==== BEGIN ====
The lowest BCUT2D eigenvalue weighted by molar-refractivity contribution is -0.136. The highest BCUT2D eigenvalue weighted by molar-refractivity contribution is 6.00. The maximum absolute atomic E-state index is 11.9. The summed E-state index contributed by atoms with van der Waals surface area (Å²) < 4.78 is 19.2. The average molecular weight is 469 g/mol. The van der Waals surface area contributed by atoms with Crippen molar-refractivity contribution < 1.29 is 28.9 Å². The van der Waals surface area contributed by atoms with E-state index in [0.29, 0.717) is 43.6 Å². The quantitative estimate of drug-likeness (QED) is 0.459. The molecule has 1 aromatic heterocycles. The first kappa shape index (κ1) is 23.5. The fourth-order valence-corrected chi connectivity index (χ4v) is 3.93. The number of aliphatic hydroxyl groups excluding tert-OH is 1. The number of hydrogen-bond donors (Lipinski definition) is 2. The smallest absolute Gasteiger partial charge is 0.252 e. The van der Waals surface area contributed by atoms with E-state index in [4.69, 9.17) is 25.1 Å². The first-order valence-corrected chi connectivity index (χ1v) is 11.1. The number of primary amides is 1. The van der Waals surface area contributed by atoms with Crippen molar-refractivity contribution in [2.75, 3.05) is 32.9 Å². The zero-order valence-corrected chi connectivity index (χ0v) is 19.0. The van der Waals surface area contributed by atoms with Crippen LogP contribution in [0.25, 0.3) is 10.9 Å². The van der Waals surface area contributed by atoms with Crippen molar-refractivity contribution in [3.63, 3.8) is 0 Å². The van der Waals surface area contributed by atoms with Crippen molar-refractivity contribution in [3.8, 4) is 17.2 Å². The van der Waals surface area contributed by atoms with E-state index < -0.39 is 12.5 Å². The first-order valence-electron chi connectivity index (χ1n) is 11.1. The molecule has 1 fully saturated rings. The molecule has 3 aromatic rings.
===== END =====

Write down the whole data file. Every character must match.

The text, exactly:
The lowest BCUT2D eigenvalue weighted by molar-refractivity contribution is -0.136. The highest BCUT2D eigenvalue weighted by molar-refractivity contribution is 6.00. The maximum absolute atomic E-state index is 11.9. The summed E-state index contributed by atoms with van der Waals surface area (Å²) < 4.78 is 19.2. The average molecular weight is 469 g/mol. The van der Waals surface area contributed by atoms with Crippen molar-refractivity contribution < 1.29 is 28.9 Å². The van der Waals surface area contributed by atoms with E-state index in [0.29, 0.717) is 43.6 Å². The quantitative estimate of drug-likeness (QED) is 0.459. The molecule has 1 aromatic heterocycles. The first kappa shape index (κ1) is 23.5. The fourth-order valence-corrected chi connectivity index (χ4v) is 3.93. The number of aliphatic hydroxyl groups excluding tert-OH is 1. The number of hydrogen-bond donors (Lipinski definition) is 2. The smallest absolute Gasteiger partial charge is 0.252 e. The van der Waals surface area contributed by atoms with E-state index in [4.69, 9.17) is 25.1 Å². The first-order valence-corrected chi connectivity index (χ1v) is 11.1. The number of primary amides is 1. The van der Waals surface area contributed by atoms with Crippen molar-refractivity contribution in [2.75, 3.05) is 32.9 Å². The zero-order valence-corrected chi connectivity index (χ0v) is 19.0. The van der Waals surface area contributed by atoms with Crippen LogP contribution in [0.25, 0.3) is 10.9 Å². The van der Waals surface area contributed by atoms with Crippen molar-refractivity contribution in [3.63, 3.8) is 0 Å². The van der Waals surface area contributed by atoms with Crippen molar-refractivity contribution in [3.8, 4) is 17.2 Å². The van der Waals surface area contributed by atoms with E-state index < -0.39 is 12.5 Å². The first-order valence-electron chi connectivity index (χ1n) is 11.1. The molecule has 1 fully saturated rings. The molecule has 3 aromatic rings.